Mercer County Medal of Honor recipient to be honored locally

Published: Mar. 17, 2023 at 10:44 AM EDT
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PRINCETON, W.Va. (WVVA) - A local politician plans to honor the only person from Mercer County to win a Congressional Medal of Honor during World War II.

Sergeant Junior Spurrier was born in Castlewood, Virginia before his family moved to Bluefield, West Virginia during the Great Depression.

During World War II, Spurrier served in the Pacific Theater for 31 months.

In November of 1944, he shipped out to the European Theater, where Spurrier fought Nazis in the French village of Achain all on his own. It earned him the highest honor that can be bestowed on a service member, rightfully so as Spurrier single-handedly saved that village on that day.

Tony Whitlow, founder, Mercer County War Museum, “He was a tremendous soldier. They called him the one-man army, one a day man. He just was a soldier’s soldier.”

Now Sergeant Spurrier is featured at the Mercer County War Museum.

He was honored for his heroism back in the day, Whitlow said, “After he come home from service, they had this big deal in Bluefield with him. They gave him $5,000 back in 1945, which was a big chunk of money.”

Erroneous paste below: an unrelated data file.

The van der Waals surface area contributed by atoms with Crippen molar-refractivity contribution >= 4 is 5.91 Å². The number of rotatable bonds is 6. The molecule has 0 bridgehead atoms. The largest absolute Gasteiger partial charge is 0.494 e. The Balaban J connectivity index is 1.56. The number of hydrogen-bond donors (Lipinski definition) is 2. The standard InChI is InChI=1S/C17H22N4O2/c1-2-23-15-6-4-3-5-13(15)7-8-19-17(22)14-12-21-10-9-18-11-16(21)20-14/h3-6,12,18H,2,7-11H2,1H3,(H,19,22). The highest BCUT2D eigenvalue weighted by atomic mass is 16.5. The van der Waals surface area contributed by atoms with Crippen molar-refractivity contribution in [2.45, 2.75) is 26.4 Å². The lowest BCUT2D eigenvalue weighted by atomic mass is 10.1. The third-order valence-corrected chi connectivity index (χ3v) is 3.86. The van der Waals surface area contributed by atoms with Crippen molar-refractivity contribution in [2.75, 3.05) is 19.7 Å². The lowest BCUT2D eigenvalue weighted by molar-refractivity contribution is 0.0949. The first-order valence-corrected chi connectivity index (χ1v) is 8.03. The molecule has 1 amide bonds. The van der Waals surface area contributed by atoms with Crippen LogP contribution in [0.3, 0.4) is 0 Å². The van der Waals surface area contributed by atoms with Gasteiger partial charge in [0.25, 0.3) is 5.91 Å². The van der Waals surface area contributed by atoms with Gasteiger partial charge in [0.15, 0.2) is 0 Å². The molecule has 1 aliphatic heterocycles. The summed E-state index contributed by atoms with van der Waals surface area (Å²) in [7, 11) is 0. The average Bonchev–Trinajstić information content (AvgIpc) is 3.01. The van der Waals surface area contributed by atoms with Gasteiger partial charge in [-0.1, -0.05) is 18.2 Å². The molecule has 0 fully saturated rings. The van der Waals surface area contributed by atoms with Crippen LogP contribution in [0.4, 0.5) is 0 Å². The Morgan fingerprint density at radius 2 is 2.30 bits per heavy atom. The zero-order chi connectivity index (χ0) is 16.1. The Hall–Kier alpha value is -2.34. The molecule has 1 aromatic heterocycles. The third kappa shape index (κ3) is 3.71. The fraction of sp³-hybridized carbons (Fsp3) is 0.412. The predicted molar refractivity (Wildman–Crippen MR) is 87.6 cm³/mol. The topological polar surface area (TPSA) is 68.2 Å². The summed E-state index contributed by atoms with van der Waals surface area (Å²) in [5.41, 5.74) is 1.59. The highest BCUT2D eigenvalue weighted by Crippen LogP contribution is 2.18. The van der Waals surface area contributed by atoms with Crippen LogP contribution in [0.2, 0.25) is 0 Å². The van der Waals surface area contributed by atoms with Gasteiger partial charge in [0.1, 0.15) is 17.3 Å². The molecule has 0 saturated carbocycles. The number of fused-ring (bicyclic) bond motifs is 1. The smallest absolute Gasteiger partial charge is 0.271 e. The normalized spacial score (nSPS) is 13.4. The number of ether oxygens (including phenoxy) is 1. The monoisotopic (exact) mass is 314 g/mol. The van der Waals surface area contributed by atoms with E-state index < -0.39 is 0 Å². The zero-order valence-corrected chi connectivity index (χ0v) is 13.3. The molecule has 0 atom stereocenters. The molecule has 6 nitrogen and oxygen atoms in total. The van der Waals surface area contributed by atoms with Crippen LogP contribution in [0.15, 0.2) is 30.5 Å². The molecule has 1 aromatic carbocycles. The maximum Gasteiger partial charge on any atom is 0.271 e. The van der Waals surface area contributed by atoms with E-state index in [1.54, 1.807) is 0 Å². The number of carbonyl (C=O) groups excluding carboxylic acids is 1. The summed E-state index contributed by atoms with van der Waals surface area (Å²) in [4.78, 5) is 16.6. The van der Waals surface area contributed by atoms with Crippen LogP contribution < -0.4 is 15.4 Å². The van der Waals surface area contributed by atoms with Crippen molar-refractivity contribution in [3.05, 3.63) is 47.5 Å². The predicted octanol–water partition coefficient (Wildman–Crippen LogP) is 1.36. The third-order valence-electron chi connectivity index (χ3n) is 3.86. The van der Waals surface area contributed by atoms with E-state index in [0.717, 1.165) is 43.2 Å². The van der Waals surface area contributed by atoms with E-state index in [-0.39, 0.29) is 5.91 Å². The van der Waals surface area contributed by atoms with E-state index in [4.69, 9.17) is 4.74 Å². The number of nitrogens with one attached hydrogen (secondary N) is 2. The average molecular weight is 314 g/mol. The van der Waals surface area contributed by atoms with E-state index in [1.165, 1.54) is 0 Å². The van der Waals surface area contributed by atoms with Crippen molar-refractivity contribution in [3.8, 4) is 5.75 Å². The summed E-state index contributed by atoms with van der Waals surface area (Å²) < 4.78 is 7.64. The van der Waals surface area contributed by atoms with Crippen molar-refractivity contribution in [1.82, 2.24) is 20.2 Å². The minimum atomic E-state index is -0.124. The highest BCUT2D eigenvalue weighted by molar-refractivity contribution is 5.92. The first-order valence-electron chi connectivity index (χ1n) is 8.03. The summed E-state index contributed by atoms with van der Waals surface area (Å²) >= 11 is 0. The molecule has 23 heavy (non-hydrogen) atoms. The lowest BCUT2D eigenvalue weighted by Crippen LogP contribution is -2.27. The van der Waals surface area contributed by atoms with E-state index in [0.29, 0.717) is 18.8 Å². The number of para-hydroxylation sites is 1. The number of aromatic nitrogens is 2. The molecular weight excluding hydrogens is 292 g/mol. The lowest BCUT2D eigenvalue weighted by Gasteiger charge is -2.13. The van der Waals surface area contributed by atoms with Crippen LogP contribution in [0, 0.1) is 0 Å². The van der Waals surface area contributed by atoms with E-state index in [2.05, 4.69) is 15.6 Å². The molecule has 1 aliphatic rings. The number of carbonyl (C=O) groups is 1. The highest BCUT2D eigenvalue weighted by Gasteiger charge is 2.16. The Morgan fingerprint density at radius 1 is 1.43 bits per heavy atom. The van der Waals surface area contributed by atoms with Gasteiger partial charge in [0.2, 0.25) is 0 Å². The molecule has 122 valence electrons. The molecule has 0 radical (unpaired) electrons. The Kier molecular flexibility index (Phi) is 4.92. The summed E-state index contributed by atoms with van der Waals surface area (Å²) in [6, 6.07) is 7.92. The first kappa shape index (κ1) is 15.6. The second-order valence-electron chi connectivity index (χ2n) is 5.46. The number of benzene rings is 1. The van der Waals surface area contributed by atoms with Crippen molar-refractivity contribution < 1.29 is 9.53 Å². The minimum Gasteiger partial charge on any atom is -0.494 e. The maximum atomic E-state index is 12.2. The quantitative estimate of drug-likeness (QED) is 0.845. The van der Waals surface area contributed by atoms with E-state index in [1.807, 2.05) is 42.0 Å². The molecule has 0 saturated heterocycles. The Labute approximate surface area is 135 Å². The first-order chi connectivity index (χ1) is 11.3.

But as Whitlow tells it, he was not one to bask in the glory.

Whitlow said, “They had him come out and he said, ‘Hey folks, thanks a lot,’ and that’s it.”

Despite Spurrier’s humble demeanor, political leaders hope to preserve his memory and his heroism through a bridge dedication.

Del. Marty Gearhart (R - Majority Whip) said, “I think it’s important when you go by to know that it was somebody that lived in that area that really, really contributed to who we are and what we want to be.”

The bridge in question can be found on I-77 between Bluefield and Princeton in Mercer County, and a resolution to rename it cleared the House but didn’t make it through the state Senate in this year’s session.

Gearhart says he will use his position as the House’s Majority Whip to get Sergeant Spurrier the recognition he deserves.

Gearhart said, “I have no doubt it’ll get passed, and we’ll be able to get that bridge named.”

So, Mercer County’s only Congressional Medal of Honor recipient’s legacy will live on in his home county.